Stare Master is not just about the Crusaders, but Fluttershy as well. As the Crusaders are planning a sleepover at Rarity’s, she needs to call it off because of a big order she needs to spend all night to fill. Fluttershy takes over, and unfortunately, she’s not used to being around three excitable little ponies, so she is quickly overwhelmed. The real crisis begins when the three wander off into the nearby Everfree forest. Not a safe place. I can’t reveal too much without spoiling, but this is certainly one of my favourite episodes. We got Fluttershy being a badass, and the Crusaders being a nuisance. It’s awesome!

Of course the finest moment for the Crusaders is in The Show Stoppers. The three are still on the search for their cutie marks, and their journey results in them entering a local talent show. Twilight advises them to go after things they already enjoy doing, instead of their current strategy of throwing a bunch of metaphorical crap at a wall to see what sticks. Unfortunately, what both Twilight and the Crusaders fail to realize is, just because you enjoy something, doesn’t mean you’re good at it. Which culminates in the final musical number which enters into the so-bad-it’s-good category. I didn’t know what that meant until I saw this episode. It’s amazing!

Finally, The Cutie Mark Chronicles is all about how the main cast got their cutie marks. It’s basically a flashback episode with the Crusaders being used as a framing device. Not my favourite episode, it gets pretty cheesy, but it does offer some insight into the character’s histories. However there are a few continuity errors. So I don’t know. Not a great episode.

Last but not least, there was one ongoing story in the first season. But it was only mentioned in three episodes. I call it the Gala Trilogy, and it’s best to watch these three episodes in order, and I will start by saying they are excellent.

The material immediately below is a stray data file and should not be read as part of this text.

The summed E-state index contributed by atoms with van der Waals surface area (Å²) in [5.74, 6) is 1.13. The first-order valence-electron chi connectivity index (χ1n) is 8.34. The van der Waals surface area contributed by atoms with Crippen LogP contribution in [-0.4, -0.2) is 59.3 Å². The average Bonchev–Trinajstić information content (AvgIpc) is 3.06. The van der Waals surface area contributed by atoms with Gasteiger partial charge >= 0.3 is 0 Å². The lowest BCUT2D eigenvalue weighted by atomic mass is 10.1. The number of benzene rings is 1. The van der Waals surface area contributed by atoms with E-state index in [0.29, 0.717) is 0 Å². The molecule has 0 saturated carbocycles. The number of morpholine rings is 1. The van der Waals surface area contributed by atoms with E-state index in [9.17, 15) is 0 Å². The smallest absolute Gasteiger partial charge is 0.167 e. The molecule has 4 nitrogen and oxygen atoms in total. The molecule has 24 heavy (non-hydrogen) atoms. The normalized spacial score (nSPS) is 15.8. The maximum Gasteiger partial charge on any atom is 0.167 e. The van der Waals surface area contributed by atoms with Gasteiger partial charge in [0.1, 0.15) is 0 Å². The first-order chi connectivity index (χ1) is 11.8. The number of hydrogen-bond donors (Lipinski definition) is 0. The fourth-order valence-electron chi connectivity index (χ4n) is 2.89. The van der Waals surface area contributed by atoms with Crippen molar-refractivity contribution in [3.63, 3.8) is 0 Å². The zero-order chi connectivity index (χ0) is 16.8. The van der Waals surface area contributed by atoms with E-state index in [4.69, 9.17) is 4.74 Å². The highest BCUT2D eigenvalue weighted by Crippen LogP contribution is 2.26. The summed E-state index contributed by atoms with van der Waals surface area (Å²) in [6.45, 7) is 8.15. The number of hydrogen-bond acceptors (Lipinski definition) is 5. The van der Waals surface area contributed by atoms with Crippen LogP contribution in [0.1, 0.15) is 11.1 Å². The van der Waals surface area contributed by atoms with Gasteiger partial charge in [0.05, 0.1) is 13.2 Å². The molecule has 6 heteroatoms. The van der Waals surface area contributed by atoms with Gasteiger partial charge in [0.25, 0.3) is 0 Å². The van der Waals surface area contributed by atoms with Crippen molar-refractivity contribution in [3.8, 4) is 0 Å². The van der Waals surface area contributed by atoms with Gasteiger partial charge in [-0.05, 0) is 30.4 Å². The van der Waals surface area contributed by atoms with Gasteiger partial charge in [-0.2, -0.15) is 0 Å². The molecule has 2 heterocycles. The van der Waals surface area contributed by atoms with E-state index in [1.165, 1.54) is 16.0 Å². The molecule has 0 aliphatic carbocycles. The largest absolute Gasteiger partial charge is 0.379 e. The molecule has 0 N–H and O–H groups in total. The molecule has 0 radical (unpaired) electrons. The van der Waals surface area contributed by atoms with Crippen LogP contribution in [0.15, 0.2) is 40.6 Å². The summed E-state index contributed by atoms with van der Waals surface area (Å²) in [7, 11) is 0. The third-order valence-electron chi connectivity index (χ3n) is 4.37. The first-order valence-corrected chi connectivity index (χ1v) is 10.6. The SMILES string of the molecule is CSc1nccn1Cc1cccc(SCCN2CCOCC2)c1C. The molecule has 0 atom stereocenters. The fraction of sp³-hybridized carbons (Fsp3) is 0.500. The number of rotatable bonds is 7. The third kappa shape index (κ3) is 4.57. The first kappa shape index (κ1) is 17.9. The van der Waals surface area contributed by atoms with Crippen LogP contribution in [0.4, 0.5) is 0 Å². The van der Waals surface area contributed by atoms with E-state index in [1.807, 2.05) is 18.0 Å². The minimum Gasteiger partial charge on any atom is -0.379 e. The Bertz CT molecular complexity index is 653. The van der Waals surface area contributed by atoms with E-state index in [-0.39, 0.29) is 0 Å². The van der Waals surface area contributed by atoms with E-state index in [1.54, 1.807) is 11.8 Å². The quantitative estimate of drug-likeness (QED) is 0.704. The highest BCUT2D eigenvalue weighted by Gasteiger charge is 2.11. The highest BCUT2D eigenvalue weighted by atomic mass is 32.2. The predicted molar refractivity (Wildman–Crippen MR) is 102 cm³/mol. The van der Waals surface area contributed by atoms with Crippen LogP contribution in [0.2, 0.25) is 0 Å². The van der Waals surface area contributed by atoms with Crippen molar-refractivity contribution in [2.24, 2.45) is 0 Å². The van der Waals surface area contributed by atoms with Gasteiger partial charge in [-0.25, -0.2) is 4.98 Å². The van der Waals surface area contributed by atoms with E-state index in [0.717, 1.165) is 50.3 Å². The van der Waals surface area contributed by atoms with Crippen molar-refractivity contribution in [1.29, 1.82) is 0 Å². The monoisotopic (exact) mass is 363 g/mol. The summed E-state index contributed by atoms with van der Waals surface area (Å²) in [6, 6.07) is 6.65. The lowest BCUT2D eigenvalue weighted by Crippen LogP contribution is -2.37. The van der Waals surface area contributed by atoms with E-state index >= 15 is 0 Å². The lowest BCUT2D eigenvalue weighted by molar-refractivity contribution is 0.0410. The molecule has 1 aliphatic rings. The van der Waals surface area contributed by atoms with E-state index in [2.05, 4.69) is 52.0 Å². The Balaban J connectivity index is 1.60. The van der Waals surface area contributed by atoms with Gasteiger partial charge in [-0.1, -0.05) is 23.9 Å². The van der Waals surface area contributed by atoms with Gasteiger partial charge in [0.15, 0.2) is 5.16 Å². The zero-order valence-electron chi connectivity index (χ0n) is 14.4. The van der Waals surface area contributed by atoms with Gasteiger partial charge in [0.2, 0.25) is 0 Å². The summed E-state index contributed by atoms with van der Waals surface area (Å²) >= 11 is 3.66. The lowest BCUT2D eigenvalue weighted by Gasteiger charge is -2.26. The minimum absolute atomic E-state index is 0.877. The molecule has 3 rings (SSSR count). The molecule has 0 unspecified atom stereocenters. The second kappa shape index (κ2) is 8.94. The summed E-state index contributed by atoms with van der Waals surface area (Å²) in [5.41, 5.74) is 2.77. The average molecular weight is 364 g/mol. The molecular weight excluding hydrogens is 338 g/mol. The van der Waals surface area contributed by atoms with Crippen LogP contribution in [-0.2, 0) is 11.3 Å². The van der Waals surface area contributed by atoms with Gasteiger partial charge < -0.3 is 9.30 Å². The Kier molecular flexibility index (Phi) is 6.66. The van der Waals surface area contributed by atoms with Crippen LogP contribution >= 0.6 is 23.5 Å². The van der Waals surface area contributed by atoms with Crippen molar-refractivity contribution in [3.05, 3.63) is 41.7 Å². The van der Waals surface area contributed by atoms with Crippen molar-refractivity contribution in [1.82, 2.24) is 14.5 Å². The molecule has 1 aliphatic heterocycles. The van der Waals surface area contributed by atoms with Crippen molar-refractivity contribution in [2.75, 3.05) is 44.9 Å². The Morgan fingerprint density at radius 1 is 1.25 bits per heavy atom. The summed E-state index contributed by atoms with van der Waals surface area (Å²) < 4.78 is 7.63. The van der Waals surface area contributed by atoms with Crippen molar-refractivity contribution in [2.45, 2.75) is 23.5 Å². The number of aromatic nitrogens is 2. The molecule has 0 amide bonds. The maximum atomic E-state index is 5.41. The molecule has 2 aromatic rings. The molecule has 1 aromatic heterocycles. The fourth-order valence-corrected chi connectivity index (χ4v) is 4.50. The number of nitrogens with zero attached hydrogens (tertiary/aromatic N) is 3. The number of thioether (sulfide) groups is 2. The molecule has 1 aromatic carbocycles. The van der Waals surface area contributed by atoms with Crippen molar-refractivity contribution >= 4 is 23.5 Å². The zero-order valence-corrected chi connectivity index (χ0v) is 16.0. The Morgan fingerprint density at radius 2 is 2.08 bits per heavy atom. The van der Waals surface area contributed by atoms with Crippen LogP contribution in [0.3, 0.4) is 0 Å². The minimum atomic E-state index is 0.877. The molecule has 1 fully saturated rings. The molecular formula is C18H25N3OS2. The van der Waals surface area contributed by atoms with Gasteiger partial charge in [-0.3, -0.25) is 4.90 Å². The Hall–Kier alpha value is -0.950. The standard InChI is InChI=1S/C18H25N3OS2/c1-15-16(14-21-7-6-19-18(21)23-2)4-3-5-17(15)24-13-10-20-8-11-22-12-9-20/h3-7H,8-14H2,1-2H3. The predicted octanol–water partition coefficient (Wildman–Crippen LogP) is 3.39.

We begin with The Ticket Master. Twilight receives two tickets to the Grand Galloping Gala, a high-class event hosted by the princess herself in the capital city of Canterlot. Unfortunately she has five friends, and they all want to go. So the entire episode features her five friends making arguments to get the ticket, and then doing favours for Twilight to get the extra ticket. I can’t follow this up without spoiling, so now I throw up the tags. Eventually Twilight gets seven tickets to the Gala, which leads to the next episode…

Suited For Success, where Rarity decides to make each of her friends an elegant new gown for said Gala. This ends up backfiring because all her friends hate–well not hate–dislike the gowns she made. Rarity decides to remake them following her friends directions, and the result is…well…something. This is one of my favourite episodes for the epic musical number. Which is a parody of a song by Stephen Sondheim called Putting it Together, only it’s more epic. Way to get the musical theatre geeks excited!

The Best Night Ever caps off the trilogy with the Gala itself. As the girls spend their time trying to make their dreams come true, they discover things don’t always go as you plan. This episode is one of the best for Fluttershy’s psychological breakdown. What I love is how badly things go for the girls, and how their expectations are what make the Gala a disaster. This is the one episode you should simply not miss.